7. When a piece of copy or advertising visual is popular enough in China, a meme is created as brands and ordinary users create and share their own versions of the original. Disinfectant Bestguard was among the many brands that did their own take on the below ad, posting the following graphic and copy, which can be translated as: “Bacteria are here… we have nothing to fear.”

8. Burberry is as popular on Weibo as it is on Twitter and Facebook, and posting daily London weather reports gets people talking as much in China as it does in other parts of the world:

9. Less than half an hour after Obama beat Romney in the US Election, Durex came up with the below post. The copy, in case you’re wondering, reads: “The difference between Obama and Romney…”

10. Small companies are succeeding on weibo too. A memorable case this year was curiously-named florist “The Beast,” an independent store that tailors its bouquets based on details of the receiver collected from customers via its weibo. The Beast keeps its 100,000 fans engaged and drives sales with snippets as below, a story about an arrangement and its links with TV drama, Downton Abbey:

11. BONUS! It’s not just businesses getting creative on Weibo; China’s police built its brand after this post from Cuiyuan police station was shared by more than thirty thousand, who were touched and taken aback by this uncharacteristic display of humor:

Translation: A girl came in crying to report that she’d lost her purse. There wasn’t much cash in there, she said; it was that her boyfriend had just bought it for her last week… I asked her: Is it that you’re worried about what your boyfriend will say? This cute, confused girl nodded. At that point I decided… if her boyfriend leaves her over this I will ask her out.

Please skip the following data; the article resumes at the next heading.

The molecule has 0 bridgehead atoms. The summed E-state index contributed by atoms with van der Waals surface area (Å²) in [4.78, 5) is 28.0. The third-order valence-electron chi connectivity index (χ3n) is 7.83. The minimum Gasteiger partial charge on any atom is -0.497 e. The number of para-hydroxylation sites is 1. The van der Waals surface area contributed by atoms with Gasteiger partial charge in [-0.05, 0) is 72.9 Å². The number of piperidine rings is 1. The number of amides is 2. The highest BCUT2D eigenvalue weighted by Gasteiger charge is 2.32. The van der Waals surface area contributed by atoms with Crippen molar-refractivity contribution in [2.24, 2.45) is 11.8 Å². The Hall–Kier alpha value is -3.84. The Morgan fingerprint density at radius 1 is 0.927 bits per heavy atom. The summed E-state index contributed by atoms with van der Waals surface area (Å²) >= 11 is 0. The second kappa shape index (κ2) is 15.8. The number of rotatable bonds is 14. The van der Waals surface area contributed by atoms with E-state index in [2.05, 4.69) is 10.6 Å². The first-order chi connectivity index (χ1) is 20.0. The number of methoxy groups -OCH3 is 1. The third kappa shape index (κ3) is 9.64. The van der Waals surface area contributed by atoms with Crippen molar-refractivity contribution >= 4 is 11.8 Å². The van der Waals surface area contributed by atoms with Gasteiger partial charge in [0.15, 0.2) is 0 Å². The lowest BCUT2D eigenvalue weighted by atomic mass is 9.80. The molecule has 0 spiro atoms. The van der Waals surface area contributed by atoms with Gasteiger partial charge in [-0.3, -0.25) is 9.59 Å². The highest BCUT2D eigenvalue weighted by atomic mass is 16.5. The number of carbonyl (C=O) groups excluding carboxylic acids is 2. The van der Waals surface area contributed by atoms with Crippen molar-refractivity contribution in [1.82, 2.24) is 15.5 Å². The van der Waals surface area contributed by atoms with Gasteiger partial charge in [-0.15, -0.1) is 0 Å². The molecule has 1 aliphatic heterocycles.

9 Trends Happening RIGHT NOW In Social Media


While we often talk a lot about the trends in the future, particularly at this time of year when we are all prone (me included) to do our customary predictions post, here are nine trends that are happening in social media right now.

1. Brands are still using Facebook to launch products – We did it with the Ford Explorer two years ago and brands from Burberry with their fragrance launch to Heinz are now on board.

In fact when it comes to using social to create buzz around new products, Heinz and Cadbury are two of the brands to beat. Cadbury now defaults to social for all its product launches, having previously used Google+ and Facebook to build excitement around its new product lines.  And Heinz called on its Facebook community to help promote new variations on its Ketchup and soup products.

2. Super advocates are at the heart of programs.  Forgive my chocolate bias here, but Wispa used this to launch their new product, Bitsa Wispa. They worked with their most loyal fan to have her launch their latest product, differentiating it from the traditional product launches consumers are used to seeing, and encouraging Wispa fans to share the news with their Facebook friends. The photo of super advocate Kate Mead holding the new product has attracted more than 1,500 ‘likes’ and 278 comments, meaning the launch will have also shown up in their friends’ news feeds.

3. Celebrate the rise of the Famebook Fan. This focuses around the use of a natural, organic comment on a Facebook page and the creation of a campaign concept from it, usually adding a layer of surreal comedy to it. The Bodyform example  has been well publicized: after Facebook fan Richard Neil posted a tongue-in-cheek accusation of the company for altering the perception of what going through the period really entails, the brand created a parody video featuring their “CEO” who was directly responding to the fan’s comment.